Panama Canal Expanded celebrates five years of operation02 July 2021
Panama Canal Expanded celebrates five years of operation
Since the first transit through the Neopanamax locks, approximately 13,700 ships have crossed the Canal.
The Expanded Panama Canal completed five years of operations on June 26, "its contribution to strengthening the contributions of the interoceanic route to the country is clear and unquestionable, in addition, it has consolidated the competitiveness of the Panamanian route by facilitating the transit of ships from larger size with a safe, continuous and reliable service, "said the Panama Canal through a statement.
Since the first transit through the Neopanamax locks, approximately 13,700 vessels have crossed the Canal, representing 28% of the transits in this period. These transits represented 54% of the cargo volume and 58% of the Canal toll revenue, which reflects the value that the expansion has contributed to the competitiveness of the route through Panama.
"In these five years, we have gone from the learning stage to the consolidation phase of an efficient and safe service to our clients, while increasing our direct contributions to the country through the National Government by virtue of the operation of the new locks, "said administrator Ricaurte Vásquez Morales. "None of this would have been possible without the vote of confidence that Panamanians gave the Canal, through the referendum, to carry out the Expansion Program, and the professionalism and commitment of the Canal's human team," he added.
For her part, the deputy administrator Ilya Espino de Marotta also highlighted the commitment of the Canal and of each of its collaborators to continue giving the best for the benefit of the country, which has been demonstrated in these five years of operation: "When we visualize the expansion We think that the maximum capacity of the container ships that we would serve would be 12,000 containers, but today we transit ships with the capacity to load up to a little more than 15,000 containers ".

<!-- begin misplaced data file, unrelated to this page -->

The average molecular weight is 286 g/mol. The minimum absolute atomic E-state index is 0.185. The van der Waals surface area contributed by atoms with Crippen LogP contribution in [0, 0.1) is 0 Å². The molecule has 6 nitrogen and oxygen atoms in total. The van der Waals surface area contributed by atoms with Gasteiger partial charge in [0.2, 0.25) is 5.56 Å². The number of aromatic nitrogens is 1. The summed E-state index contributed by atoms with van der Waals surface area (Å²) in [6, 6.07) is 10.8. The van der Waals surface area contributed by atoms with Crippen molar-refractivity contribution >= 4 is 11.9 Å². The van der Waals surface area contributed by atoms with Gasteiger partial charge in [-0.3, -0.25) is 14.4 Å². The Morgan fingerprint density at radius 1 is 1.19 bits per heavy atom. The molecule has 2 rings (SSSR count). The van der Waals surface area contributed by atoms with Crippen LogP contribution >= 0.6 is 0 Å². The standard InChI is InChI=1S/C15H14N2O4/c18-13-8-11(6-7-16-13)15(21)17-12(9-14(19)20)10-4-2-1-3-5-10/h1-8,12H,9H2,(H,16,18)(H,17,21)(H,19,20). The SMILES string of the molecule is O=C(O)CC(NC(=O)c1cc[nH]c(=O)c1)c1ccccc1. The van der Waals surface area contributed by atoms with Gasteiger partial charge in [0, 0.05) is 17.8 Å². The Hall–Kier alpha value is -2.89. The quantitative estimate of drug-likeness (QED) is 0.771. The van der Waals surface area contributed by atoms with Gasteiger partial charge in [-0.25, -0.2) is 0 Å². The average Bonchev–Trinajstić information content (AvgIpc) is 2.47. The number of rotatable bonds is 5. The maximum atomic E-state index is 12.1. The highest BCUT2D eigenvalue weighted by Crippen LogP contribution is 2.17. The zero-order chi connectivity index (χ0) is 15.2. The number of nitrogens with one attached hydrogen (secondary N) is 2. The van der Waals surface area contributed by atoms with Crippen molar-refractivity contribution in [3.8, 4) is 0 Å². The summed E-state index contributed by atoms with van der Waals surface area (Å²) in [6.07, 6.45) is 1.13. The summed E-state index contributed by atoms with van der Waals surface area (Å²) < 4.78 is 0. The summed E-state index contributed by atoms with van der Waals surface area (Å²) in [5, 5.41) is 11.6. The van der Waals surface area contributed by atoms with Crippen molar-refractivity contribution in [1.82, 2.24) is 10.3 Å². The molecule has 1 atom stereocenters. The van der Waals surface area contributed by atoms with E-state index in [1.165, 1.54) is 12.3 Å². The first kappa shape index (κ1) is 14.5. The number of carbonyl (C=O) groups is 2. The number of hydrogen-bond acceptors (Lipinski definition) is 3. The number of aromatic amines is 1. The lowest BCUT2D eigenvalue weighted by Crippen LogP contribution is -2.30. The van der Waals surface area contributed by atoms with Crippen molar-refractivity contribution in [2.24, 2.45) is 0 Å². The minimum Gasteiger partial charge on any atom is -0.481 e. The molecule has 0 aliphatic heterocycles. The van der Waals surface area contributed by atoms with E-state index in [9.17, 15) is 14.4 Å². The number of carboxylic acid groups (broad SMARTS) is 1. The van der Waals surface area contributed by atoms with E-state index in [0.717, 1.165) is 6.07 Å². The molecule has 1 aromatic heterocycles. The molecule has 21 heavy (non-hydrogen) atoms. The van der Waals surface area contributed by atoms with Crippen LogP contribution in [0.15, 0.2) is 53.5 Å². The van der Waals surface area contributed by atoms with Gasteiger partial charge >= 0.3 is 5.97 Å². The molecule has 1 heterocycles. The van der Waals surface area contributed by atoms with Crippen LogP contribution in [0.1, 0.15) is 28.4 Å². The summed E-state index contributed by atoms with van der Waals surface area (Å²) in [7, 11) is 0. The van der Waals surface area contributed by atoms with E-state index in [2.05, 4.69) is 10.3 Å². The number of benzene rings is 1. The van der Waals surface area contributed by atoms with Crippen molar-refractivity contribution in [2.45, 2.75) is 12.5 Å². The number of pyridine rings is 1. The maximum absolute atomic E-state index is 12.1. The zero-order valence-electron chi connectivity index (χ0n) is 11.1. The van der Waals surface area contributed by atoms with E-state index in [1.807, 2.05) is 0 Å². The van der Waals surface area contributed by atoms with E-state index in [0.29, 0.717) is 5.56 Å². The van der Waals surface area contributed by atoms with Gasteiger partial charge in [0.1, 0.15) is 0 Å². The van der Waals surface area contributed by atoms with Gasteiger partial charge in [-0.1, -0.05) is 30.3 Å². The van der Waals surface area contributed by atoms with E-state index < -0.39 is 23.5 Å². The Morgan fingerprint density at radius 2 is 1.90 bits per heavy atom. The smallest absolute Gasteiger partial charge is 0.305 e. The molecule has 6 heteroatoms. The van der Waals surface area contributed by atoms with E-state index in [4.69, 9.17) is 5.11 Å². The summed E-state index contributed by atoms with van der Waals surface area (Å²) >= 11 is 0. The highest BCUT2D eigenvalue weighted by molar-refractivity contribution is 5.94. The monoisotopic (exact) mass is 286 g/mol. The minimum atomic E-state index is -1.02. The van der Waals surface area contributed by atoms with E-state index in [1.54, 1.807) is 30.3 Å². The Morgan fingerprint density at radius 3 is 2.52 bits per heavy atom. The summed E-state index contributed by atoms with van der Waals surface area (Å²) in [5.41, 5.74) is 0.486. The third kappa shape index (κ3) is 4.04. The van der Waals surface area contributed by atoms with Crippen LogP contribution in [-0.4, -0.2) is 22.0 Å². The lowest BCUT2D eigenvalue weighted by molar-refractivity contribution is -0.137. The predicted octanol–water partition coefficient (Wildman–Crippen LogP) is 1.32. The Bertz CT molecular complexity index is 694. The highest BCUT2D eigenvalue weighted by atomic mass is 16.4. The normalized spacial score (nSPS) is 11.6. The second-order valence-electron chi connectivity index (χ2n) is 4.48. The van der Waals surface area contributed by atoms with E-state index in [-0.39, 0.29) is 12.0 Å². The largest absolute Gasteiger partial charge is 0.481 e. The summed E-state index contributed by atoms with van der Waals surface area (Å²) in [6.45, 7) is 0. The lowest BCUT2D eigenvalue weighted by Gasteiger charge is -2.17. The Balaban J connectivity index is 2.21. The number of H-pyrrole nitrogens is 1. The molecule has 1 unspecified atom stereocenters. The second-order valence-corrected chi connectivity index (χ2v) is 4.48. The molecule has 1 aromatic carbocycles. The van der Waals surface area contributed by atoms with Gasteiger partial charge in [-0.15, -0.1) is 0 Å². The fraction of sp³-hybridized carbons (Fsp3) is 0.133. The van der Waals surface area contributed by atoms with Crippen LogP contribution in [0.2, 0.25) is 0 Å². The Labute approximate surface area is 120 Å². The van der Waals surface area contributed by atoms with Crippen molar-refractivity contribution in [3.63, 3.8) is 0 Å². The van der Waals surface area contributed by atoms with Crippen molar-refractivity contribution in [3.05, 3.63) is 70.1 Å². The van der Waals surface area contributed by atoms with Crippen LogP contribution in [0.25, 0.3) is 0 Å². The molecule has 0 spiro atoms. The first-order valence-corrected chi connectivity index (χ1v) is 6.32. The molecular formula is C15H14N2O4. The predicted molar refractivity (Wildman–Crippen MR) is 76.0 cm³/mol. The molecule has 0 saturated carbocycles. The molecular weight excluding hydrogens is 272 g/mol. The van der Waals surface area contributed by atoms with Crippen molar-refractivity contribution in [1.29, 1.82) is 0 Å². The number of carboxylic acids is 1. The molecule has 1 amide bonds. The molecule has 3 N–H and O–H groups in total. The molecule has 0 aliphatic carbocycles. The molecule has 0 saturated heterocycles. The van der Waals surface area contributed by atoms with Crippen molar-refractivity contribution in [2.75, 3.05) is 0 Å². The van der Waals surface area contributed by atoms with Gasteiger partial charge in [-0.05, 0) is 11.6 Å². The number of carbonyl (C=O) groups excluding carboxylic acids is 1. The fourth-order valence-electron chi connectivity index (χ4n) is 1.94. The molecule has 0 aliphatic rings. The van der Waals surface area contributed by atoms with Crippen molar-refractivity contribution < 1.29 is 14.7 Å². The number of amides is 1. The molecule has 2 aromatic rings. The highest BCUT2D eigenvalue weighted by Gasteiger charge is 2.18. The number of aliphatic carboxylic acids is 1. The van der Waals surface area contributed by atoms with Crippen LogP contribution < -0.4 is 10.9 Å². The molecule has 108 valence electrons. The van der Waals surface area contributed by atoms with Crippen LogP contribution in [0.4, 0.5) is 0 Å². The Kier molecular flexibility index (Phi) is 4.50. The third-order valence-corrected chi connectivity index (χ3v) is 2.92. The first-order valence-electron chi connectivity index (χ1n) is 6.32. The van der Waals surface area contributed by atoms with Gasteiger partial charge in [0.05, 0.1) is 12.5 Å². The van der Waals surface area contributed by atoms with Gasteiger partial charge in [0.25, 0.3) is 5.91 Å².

About the Expanded Canal
Adding a third transit lane with capacity for larger vessels has also strengthened the competitiveness of the service offered by the Panama Canal, providing economies of scale and attracting new markets such as liquefied natural gas (LNG) ships, to the point to position itself as the fourth in number of transits in the neopanamax locks.
Container ships continue to be the main client of the expanded Canal with 42% of transits; followed by liquefied petroleum gas vessels, 22%; bulk carriers, 15% and LNG, 14%.
In addition, the service of the Panama Canal to its clients has also been strengthened with the recent increase in the length allowed in the Neopanamax locks. Last May, shipping companies were notified that the maximum length at the Neopanamax locks went from 367.28 meters (1,205 TEUs) to 370.33 meters (1,215 TEUs). The increase means that a large part (96.8%) of the world's container ship fleet is now able to transit by water.
The route through Panama, being shorter, also plays an important role in reducing greenhouse gases. By making it easier to transport more cargo in fewer trips, the Neopanamax locks have saved approximately 40 million tons of carbon dioxide since 2016.
According to Jorge Pitti, Locks Operations General Foreman, "each year of the Canal expansion has been an adventure, during which we have consolidated the teams in charge of the transit service to achieve success."
"This 2020 experience, impacted by the pandemic, has strengthened us and we must record it in our history as an extraordinary achievement of this great team of the Panama Canal that offered an uninterrupted service to global trade," said Pitti, with 35 years of experience in the Panama Canal.